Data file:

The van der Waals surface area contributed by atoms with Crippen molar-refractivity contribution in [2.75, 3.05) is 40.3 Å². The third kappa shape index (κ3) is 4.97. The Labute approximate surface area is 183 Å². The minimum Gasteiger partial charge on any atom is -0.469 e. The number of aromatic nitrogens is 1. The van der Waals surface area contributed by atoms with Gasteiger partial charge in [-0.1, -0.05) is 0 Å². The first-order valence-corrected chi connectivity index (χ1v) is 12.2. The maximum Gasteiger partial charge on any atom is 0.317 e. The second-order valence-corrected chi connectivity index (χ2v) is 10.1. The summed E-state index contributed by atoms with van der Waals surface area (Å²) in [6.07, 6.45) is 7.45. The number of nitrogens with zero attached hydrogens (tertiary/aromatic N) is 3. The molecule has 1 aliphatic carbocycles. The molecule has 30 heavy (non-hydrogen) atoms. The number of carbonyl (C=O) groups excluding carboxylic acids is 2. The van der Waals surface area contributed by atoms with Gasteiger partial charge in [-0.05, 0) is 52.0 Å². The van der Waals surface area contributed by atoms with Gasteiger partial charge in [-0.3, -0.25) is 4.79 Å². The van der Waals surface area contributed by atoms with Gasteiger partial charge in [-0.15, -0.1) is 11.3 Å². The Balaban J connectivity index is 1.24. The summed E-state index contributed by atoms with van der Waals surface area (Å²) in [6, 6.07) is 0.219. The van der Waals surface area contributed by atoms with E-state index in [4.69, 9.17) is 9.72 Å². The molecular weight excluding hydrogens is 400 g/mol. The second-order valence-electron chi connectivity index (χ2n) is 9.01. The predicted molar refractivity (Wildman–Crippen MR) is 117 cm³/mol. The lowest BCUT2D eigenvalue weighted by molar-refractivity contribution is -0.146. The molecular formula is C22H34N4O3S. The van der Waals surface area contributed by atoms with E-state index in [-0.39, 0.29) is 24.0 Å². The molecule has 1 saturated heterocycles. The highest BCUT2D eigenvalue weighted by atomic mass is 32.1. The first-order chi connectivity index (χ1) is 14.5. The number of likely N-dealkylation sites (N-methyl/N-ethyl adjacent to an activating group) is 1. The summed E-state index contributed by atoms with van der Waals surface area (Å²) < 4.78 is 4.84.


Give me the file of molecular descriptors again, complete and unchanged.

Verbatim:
The van der Waals surface area contributed by atoms with Crippen molar-refractivity contribution in [2.75, 3.05) is 40.3 Å². The third kappa shape index (κ3) is 4.97. The Labute approximate surface area is 183 Å². The minimum Gasteiger partial charge on any atom is -0.469 e. The number of aromatic nitrogens is 1. The van der Waals surface area contributed by atoms with Gasteiger partial charge in [-0.1, -0.05) is 0 Å². The first-order valence-corrected chi connectivity index (χ1v) is 12.2. The maximum Gasteiger partial charge on any atom is 0.317 e. The second-order valence-corrected chi connectivity index (χ2v) is 10.1. The summed E-state index contributed by atoms with van der Waals surface area (Å²) in [6.07, 6.45) is 7.45. The number of nitrogens with zero attached hydrogens (tertiary/aromatic N) is 3. The molecule has 1 aliphatic carbocycles. The molecule has 30 heavy (non-hydrogen) atoms. The number of carbonyl (C=O) groups excluding carboxylic acids is 2. The van der Waals surface area contributed by atoms with Gasteiger partial charge in [-0.05, 0) is 52.0 Å². The van der Waals surface area contributed by atoms with Gasteiger partial charge in [-0.3, -0.25) is 4.79 Å². The van der Waals surface area contributed by atoms with Gasteiger partial charge in [-0.15, -0.1) is 11.3 Å². The Balaban J connectivity index is 1.24. The summed E-state index contributed by atoms with van der Waals surface area (Å²) in [6, 6.07) is 0.219. The van der Waals surface area contributed by atoms with E-state index in [4.69, 9.17) is 9.72 Å². The molecular weight excluding hydrogens is 400 g/mol. The second-order valence-electron chi connectivity index (χ2n) is 9.01. The predicted molar refractivity (Wildman–Crippen MR) is 117 cm³/mol. The lowest BCUT2D eigenvalue weighted by molar-refractivity contribution is -0.146. The molecular formula is C22H34N4O3S. The van der Waals surface area contributed by atoms with E-state index in [-0.39, 0.29) is 24.0 Å². The molecule has 1 saturated heterocycles. The highest BCUT2D eigenvalue weighted by atomic mass is 32.1. The first-order chi connectivity index (χ1) is 14.5. The number of likely N-dealkylation sites (N-methyl/N-ethyl adjacent to an activating group) is 1. The summed E-state index contributed by atoms with van der Waals surface area (Å²) < 4.78 is 4.84.